Martin Luther, in rejecting the authority of the Church for the authority of the Bible, repudiated the priesthood as it had hitherto been accepted. He maintained the priesthood of all believers, to the exclusion of any sacerdotal caste receiving special powers above those of the ordinary faithful. He was content that authority over the Church, previously exercised by the hierarchy, should be vested in the secular Prince; and he regarded the work of ministers as merely pastoral, a function theirs by election and commission on the part of the members of the Church. "The ministry," writes Peake, "possess no priesthood which does not belong to the laity; and there is no function of the ministry which it is illegitimate for the layman to perform, provided he does it at the call of the Society." ("Toward Religion," p. 189).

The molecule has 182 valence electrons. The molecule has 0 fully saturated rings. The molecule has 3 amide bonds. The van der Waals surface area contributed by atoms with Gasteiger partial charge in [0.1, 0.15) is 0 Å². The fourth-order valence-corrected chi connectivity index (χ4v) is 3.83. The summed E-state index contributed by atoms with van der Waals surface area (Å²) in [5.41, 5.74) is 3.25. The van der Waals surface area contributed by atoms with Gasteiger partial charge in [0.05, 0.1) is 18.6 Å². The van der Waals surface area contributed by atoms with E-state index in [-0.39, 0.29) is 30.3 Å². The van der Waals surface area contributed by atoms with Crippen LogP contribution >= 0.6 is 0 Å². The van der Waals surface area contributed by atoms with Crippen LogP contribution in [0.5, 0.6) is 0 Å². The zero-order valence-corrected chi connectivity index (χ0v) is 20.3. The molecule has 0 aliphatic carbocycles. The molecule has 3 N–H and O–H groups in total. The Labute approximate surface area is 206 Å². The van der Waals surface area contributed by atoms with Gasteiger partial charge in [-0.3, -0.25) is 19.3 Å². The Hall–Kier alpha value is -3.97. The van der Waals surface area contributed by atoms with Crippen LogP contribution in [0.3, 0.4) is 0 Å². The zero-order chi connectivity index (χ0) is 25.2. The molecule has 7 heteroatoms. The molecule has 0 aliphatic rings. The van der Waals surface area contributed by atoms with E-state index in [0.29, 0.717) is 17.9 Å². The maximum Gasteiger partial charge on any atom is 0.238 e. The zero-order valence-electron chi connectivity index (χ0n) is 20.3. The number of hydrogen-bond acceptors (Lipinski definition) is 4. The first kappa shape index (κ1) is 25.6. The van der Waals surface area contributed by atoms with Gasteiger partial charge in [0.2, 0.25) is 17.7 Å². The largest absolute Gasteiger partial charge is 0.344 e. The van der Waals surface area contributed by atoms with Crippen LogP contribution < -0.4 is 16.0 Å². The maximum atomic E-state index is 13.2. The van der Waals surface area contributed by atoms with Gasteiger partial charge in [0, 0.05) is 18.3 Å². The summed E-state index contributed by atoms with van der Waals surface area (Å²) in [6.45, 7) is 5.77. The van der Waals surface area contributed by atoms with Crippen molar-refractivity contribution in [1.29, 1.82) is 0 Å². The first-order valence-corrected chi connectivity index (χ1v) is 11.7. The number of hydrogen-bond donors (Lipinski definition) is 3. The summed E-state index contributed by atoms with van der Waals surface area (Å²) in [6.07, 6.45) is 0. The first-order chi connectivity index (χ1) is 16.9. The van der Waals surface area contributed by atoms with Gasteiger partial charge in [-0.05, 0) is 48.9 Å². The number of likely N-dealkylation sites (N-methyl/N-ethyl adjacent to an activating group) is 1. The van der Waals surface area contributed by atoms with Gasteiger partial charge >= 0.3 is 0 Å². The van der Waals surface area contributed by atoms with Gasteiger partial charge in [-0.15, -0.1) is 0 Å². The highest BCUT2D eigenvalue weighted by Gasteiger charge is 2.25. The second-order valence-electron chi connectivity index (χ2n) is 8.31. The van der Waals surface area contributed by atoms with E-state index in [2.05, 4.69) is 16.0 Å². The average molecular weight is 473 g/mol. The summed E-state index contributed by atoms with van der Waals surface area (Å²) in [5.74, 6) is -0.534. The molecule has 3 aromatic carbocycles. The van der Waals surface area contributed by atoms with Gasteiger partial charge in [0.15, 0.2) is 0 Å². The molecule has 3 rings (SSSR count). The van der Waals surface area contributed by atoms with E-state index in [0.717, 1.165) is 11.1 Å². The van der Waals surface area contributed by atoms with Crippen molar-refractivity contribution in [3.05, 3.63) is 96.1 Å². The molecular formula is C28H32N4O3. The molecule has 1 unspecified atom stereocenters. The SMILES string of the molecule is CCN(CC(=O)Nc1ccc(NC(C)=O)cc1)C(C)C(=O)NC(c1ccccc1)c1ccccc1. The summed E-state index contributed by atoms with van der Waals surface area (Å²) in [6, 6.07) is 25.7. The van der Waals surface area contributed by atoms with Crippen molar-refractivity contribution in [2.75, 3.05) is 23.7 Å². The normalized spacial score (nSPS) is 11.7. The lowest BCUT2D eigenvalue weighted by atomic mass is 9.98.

Now John Calvin began by acting on that principle. He himself was but a layman; and, as we have seen, in 1534 he celebrated the Lord's Supper in the Evangelical Church at Poitiers. But, in 1536, when he published his "Institutes," he had convinced himself that there was a special ministerial office in the Church, that of "presbyters." He maintained that, in the New Testament, the term "presbyter" meant "elder," and the term "bishop" meant "overseer"; but that both terms referred to one and the same "Order" in the Church. That got rid of a special order of "episcopacy." But it admitted a special order of "presbyters." At the same time, Calvin allowed for the appointment of laymen as "elders"; the "presbyters" to preach and administer the Sacraments; the "elders" to assist the "presbyters" and help in the government of the Church.
There is a good deal of confusion amongst Presbyterians themselves as to the distinction between "'elders" and "presbyters"; so much so that Presbyterians can be divided, like Anglicans, into a Low Church group, and a High Church group.